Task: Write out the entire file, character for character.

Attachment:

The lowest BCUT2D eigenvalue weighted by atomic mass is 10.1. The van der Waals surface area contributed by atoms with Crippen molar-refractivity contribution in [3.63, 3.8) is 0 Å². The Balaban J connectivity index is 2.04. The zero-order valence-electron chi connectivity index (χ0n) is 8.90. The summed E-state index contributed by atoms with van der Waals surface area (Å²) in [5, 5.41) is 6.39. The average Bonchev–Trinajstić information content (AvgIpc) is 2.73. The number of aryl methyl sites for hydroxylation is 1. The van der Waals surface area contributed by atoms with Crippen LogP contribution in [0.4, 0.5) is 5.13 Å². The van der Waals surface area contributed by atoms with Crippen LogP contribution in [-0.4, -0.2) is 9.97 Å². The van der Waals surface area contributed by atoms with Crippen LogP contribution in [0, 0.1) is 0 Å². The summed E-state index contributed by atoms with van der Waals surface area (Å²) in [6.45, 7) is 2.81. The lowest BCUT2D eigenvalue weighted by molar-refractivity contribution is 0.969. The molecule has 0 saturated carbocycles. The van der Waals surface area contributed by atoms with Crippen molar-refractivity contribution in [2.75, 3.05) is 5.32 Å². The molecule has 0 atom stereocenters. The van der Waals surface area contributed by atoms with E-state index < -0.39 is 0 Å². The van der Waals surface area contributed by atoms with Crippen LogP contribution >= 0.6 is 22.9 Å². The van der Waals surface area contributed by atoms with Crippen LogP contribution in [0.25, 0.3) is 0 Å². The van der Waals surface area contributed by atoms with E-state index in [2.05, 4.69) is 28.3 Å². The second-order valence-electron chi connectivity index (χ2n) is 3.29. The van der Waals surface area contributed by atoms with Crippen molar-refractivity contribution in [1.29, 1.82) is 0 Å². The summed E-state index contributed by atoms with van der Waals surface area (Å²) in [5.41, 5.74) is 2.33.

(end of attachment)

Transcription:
The lowest BCUT2D eigenvalue weighted by atomic mass is 10.1. The van der Waals surface area contributed by atoms with Crippen molar-refractivity contribution in [3.63, 3.8) is 0 Å². The Balaban J connectivity index is 2.04. The zero-order valence-electron chi connectivity index (χ0n) is 8.90. The summed E-state index contributed by atoms with van der Waals surface area (Å²) in [5, 5.41) is 6.39. The average Bonchev–Trinajstić information content (AvgIpc) is 2.73. The number of aryl methyl sites for hydroxylation is 1. The van der Waals surface area contributed by atoms with Crippen LogP contribution in [0.4, 0.5) is 5.13 Å². The van der Waals surface area contributed by atoms with Crippen LogP contribution in [-0.4, -0.2) is 9.97 Å². The van der Waals surface area contributed by atoms with Crippen LogP contribution in [0, 0.1) is 0 Å². The summed E-state index contributed by atoms with van der Waals surface area (Å²) in [6.45, 7) is 2.81. The lowest BCUT2D eigenvalue weighted by molar-refractivity contribution is 0.969. The molecule has 0 saturated carbocycles. The van der Waals surface area contributed by atoms with Crippen molar-refractivity contribution in [2.75, 3.05) is 5.32 Å². The molecule has 0 atom stereocenters. The van der Waals surface area contributed by atoms with E-state index < -0.39 is 0 Å². The van der Waals surface area contributed by atoms with Crippen LogP contribution >= 0.6 is 22.9 Å². The van der Waals surface area contributed by atoms with Crippen LogP contribution in [0.25, 0.3) is 0 Å². The van der Waals surface area contributed by atoms with E-state index in [2.05, 4.69) is 28.3 Å². The second-order valence-electron chi connectivity index (χ2n) is 3.29. The van der Waals surface area contributed by atoms with Crippen molar-refractivity contribution in [1.29, 1.82) is 0 Å². The summed E-state index contributed by atoms with van der Waals surface area (Å²) in [5.41, 5.74) is 2.33.